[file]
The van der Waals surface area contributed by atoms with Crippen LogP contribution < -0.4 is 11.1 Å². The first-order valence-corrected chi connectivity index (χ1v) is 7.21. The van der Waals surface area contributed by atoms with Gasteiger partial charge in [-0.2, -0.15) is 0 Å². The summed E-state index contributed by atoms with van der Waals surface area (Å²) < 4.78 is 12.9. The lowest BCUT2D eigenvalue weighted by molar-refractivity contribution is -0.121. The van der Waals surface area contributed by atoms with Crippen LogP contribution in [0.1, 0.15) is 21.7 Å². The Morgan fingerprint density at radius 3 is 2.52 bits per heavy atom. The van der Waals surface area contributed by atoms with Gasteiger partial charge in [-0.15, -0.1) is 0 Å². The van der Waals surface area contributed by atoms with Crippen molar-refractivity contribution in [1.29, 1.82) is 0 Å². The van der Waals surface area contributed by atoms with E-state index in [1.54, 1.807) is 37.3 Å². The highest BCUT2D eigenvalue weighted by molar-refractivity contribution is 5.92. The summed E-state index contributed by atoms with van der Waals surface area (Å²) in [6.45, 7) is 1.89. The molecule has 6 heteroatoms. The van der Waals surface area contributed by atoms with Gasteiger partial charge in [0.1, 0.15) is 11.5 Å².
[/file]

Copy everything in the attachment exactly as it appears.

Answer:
The van der Waals surface area contributed by atoms with Crippen LogP contribution < -0.4 is 11.1 Å². The first-order valence-corrected chi connectivity index (χ1v) is 7.21. The van der Waals surface area contributed by atoms with Gasteiger partial charge in [-0.2, -0.15) is 0 Å². The summed E-state index contributed by atoms with van der Waals surface area (Å²) < 4.78 is 12.9. The lowest BCUT2D eigenvalue weighted by molar-refractivity contribution is -0.121. The van der Waals surface area contributed by atoms with Crippen LogP contribution in [0.1, 0.15) is 21.7 Å². The Morgan fingerprint density at radius 3 is 2.52 bits per heavy atom. The van der Waals surface area contributed by atoms with Gasteiger partial charge in [-0.15, -0.1) is 0 Å². The van der Waals surface area contributed by atoms with Crippen molar-refractivity contribution in [1.29, 1.82) is 0 Å². The van der Waals surface area contributed by atoms with E-state index in [1.54, 1.807) is 37.3 Å². The highest BCUT2D eigenvalue weighted by molar-refractivity contribution is 5.92. The summed E-state index contributed by atoms with van der Waals surface area (Å²) in [6.45, 7) is 1.89. The molecule has 6 heteroatoms. The van der Waals surface area contributed by atoms with Gasteiger partial charge in [0.1, 0.15) is 11.5 Å².